Needham History Center & Museum Needham History Center & Museum, Needham Massachusetts 02492
 

Needham Trust Company Robbery, 1934

The Needham Trust Bank (now the other half of the Needham Bank) was robbed in February 1934 by the Millen-Faber gang from Boston. The members of the gang were brothers Murton and Irving Millen, Abraham Faber, and Norma Brighton Millen (wife of Murton). They timed the robbery by the train schedule, so that the trains passing across Great Plain Avenue would hinder the police trying to reach the Bank.

This photo by Boston Globe photographer Leslie Jones shows detectives at the scene on the day after the robbery

The gang held up the Bank with machine guns – the first machine-gun crime in MA – wounding two of the Bank personnel, and briefly taking one hostage. They fled the scene in a 1932 Packard.  During their escape, they also killed two members of Needham’s small police force, Forbes McLeod and Francis Haddock, as they responded to the alarm. Assigned to downtown patrol, Haddock and McLeod were well known in the community.  They were long-time residents of the town, and heroes to the children who greeted them on their way to school each morning.  They were also both veterans of World War 1.  The robbers also wounded a fireman, Timothy Coughlin, as they sped through the Heights.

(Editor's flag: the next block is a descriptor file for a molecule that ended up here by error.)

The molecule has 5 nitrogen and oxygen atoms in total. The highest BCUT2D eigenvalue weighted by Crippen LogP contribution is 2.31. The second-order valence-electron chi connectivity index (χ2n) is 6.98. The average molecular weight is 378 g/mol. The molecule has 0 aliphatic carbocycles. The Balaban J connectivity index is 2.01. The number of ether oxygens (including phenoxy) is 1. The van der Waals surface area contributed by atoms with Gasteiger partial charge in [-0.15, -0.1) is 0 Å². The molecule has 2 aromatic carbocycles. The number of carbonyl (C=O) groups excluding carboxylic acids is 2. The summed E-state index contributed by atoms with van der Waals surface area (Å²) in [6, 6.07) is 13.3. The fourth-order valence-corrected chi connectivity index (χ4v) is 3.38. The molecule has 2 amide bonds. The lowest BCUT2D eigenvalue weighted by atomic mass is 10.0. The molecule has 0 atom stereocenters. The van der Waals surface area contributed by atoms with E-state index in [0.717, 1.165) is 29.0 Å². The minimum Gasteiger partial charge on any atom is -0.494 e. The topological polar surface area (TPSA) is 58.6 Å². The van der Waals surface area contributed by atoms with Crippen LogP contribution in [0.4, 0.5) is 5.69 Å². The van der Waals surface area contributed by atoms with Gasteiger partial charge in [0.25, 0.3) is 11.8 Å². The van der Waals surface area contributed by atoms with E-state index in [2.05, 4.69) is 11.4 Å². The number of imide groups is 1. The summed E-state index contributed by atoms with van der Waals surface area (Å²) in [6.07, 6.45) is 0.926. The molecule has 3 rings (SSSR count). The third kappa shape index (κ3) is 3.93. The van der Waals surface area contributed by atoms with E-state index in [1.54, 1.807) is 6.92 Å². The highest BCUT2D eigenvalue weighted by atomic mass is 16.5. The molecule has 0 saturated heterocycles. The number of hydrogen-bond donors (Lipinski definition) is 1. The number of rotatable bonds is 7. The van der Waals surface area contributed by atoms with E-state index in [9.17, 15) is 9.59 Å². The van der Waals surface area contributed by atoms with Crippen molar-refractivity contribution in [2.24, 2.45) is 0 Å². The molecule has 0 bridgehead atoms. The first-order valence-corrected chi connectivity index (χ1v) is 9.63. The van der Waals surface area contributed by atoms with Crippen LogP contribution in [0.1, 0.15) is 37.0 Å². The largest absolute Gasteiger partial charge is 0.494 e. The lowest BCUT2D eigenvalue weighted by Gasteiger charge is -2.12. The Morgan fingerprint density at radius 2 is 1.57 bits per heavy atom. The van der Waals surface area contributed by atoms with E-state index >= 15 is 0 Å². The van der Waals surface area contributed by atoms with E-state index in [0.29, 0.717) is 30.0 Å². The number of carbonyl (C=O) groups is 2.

Robbers (l. to r.) Irving and Murton Millen and Abraham Faber being led in to the Dedham Courthouse for trial

The crime was so shocking and daring that state police originally thought that it had been committed by Pretty Boy Floyd, though by the next day they know this was not the case.  The guns, as it turned out, had been stolen from the State Police’s own armory, where the newly-acquired Thompson sub-machine guns were on display.  The robbers were identified from the registration on the Packard’s battery.  The car had been discovered on a quiet road in Norwood. The Millens had tried to burn it, but it was solidly built, and enough was left intact to trace its owner.  A real estate agent later testified that three men in an expensive 1932 Packard drove around town with him a few days before the robbery, claiming that they wanted to rent a house.

Officers Frank Haddock and Forbes McLeod

The robbers escaped to New York City, where the police lost track of them.  However, Norma Millen (for whom this event seems to have been a great adventure) wrote to her mother from the hotel, identifying their whereabouts.  THe police, who were watching the house, intercepted the postcard, and the robbers were caught fairly quickly.  The men tried and executed. Norma, who was very young, was returned to the custody of her father, and eventually remarried.

The slain officers were given heroes’ funerals.  Schools and town offices were closed so people could attend to pay their respects. In gratitude for their sacrifice, the town voted pensions to support their widows, and the Bank established a fund to provide education for their young children.

The funeral processions for the two officers took them through Needham Center (above) and down Highland Avenue in the Heights (below).